By this time you've probably heard about the KRACK attack, and what you've heard is right. This one is bad, and it's everywhere.
The name is an acronym taken from key reinstallation attacks, the technique used to take advantage of a vulnerability that exists in pretty much every WiFi access point in use today. The reason it's so widespread is that the vulnerability in the way WPA2 (WiFi Protected Access II) is implemented in the WiFi protocol.
Here, in a nutshell is the problem: In WPA2 there's a shared secret (the password) that a device and the access point use to begin the process, and then a single-use string (or "nonce") that is shared to actually encrypt the conversation. This happens in a process known as a four-way handshake. The vulnerability is in step three of the four-way handshake, when an attacker can force the access point to re-use a previous nonce -- a nonce that the attacker has.
Once the bogus nonce is in use, the attacker can decrypt the entire session and steal any information passing over the network. Now, if this is happening on a public network where employees have already been trained to use a VPN, then there's no real problem since sensitive traffic will travel within an ecnrypted tunnel and the encryption used by SSL and most other VPNs isn't affected by the vulnerability.
The issue is with corporate WiFi networks (and home networks where the employee has implemented WPA2) in which people have been trained to think of traffic as secure, and VPNs as unnecessary. There are few situations more dangerous than one in which people think they're far more secure than they actually are -- and this KRACK attack combines that with near ubiquity.
If there's good news to be found in all this, it's that there haven't been any attacks based on this technique identified in the wild. The news gets a little better with both Microsoft and Apple announcing that they have patches either released or in beta for their desktop and mobile operating systems (though there hasn't been any news, yet, about Apple patching the software for their Airport WiFi access points).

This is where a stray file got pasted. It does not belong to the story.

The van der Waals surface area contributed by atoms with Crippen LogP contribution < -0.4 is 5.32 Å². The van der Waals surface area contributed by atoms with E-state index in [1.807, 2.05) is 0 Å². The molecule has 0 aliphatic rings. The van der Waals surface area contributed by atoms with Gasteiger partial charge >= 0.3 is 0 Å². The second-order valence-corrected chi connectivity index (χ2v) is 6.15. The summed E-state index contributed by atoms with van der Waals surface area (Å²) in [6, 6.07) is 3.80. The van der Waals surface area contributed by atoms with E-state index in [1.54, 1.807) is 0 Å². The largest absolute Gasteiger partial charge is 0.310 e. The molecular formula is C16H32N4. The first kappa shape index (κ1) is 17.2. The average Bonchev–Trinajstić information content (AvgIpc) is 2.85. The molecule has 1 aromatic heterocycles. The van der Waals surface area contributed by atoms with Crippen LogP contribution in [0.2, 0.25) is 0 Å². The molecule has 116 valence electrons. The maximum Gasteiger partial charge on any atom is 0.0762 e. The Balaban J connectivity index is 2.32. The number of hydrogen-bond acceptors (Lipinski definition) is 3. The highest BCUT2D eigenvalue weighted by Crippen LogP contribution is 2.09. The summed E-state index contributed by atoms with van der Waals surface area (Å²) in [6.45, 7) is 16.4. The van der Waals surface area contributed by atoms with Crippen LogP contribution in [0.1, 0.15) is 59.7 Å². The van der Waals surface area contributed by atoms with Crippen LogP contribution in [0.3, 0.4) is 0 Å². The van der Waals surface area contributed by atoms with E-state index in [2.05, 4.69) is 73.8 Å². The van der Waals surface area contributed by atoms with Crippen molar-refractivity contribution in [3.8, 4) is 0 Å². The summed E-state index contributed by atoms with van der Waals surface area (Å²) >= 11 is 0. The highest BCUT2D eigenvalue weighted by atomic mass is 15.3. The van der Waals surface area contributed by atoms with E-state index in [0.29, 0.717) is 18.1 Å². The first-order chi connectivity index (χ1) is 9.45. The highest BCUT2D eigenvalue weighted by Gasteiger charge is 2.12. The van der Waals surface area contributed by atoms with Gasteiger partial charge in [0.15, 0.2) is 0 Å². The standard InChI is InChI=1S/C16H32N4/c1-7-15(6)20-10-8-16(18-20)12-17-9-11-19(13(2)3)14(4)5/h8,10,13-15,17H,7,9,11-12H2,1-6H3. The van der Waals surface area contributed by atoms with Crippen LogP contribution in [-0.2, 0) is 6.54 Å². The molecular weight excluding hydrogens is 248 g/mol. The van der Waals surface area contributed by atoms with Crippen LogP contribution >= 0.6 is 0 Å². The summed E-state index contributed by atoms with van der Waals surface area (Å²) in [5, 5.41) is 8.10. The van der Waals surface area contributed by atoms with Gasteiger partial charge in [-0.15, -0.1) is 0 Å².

US-CERT has a vulnerability note on the WPA2 vulnerability and they've thoughtfully included a list of vendors affected by the problem.
So what is an enterprise to do? First, at least temporarily amend your WiFi use rules to include VPN use at all times -- even when connected to wireless networks inside the perimeter. Next, stay on top of your vendors for patches to device and access point software. Some have suggested that companies use this episode as a pass/fail test for vendors: If they don't patch vulnerable systems, and soon, then replace them with vendors that pay more attention to security.
How is your organization reponsing to KRACK? We would like to hear your stories -- let us know in the comment section, below.
— Curtis Franklin is the editor of SecurityNow.com. Follow him on Twitter @kg4gwa.